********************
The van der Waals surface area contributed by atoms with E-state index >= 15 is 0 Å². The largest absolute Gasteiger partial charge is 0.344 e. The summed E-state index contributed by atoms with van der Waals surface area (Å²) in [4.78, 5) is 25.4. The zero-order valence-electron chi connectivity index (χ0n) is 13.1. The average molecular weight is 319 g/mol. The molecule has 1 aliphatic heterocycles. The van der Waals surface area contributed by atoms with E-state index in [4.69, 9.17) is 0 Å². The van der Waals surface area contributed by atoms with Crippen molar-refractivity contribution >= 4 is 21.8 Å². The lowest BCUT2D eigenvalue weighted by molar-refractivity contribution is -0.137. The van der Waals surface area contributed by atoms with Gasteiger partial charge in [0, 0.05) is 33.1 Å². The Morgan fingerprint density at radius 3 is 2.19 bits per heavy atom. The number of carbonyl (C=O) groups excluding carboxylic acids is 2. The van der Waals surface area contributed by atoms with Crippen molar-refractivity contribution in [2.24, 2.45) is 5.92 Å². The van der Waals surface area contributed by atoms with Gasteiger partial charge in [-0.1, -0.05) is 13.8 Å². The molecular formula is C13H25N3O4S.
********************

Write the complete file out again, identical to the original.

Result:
The van der Waals surface area contributed by atoms with E-state index >= 15 is 0 Å². The largest absolute Gasteiger partial charge is 0.344 e. The summed E-state index contributed by atoms with van der Waals surface area (Å²) in [4.78, 5) is 25.4. The zero-order valence-electron chi connectivity index (χ0n) is 13.1. The average molecular weight is 319 g/mol. The molecule has 1 aliphatic heterocycles. The van der Waals surface area contributed by atoms with E-state index in [4.69, 9.17) is 0 Å². The van der Waals surface area contributed by atoms with Crippen molar-refractivity contribution >= 4 is 21.8 Å². The lowest BCUT2D eigenvalue weighted by molar-refractivity contribution is -0.137. The van der Waals surface area contributed by atoms with Gasteiger partial charge in [0, 0.05) is 33.1 Å². The Morgan fingerprint density at radius 3 is 2.19 bits per heavy atom. The number of carbonyl (C=O) groups excluding carboxylic acids is 2. The van der Waals surface area contributed by atoms with Crippen molar-refractivity contribution in [2.24, 2.45) is 5.92 Å². The van der Waals surface area contributed by atoms with Gasteiger partial charge in [-0.1, -0.05) is 13.8 Å². The molecular formula is C13H25N3O4S.